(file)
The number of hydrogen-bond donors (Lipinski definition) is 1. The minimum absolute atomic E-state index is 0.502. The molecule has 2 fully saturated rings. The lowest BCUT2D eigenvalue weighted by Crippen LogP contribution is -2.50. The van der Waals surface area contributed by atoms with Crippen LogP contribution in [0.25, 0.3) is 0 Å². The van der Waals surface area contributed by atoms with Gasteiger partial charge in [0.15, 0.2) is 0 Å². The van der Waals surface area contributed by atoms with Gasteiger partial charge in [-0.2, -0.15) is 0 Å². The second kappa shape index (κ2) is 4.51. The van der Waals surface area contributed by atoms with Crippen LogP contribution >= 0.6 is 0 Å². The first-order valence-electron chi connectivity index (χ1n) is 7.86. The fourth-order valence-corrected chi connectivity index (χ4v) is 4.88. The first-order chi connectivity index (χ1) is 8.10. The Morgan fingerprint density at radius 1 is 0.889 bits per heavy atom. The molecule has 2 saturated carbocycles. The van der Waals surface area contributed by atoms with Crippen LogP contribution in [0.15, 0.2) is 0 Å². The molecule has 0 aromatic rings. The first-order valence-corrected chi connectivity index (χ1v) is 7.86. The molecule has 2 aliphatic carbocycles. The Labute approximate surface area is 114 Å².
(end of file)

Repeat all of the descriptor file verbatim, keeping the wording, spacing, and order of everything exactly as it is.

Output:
The number of hydrogen-bond donors (Lipinski definition) is 1. The minimum absolute atomic E-state index is 0.502. The molecule has 2 fully saturated rings. The lowest BCUT2D eigenvalue weighted by Crippen LogP contribution is -2.50. The van der Waals surface area contributed by atoms with Crippen LogP contribution in [0.25, 0.3) is 0 Å². The van der Waals surface area contributed by atoms with Gasteiger partial charge in [0.15, 0.2) is 0 Å². The van der Waals surface area contributed by atoms with Gasteiger partial charge in [-0.2, -0.15) is 0 Å². The second kappa shape index (κ2) is 4.51. The van der Waals surface area contributed by atoms with Crippen LogP contribution >= 0.6 is 0 Å². The first-order valence-electron chi connectivity index (χ1n) is 7.86. The fourth-order valence-corrected chi connectivity index (χ4v) is 4.88. The first-order chi connectivity index (χ1) is 8.10. The Morgan fingerprint density at radius 1 is 0.889 bits per heavy atom. The molecule has 2 saturated carbocycles. The van der Waals surface area contributed by atoms with Crippen LogP contribution in [0.15, 0.2) is 0 Å². The molecule has 0 aromatic rings. The first-order valence-corrected chi connectivity index (χ1v) is 7.86. The molecule has 2 aliphatic carbocycles. The Labute approximate surface area is 114 Å².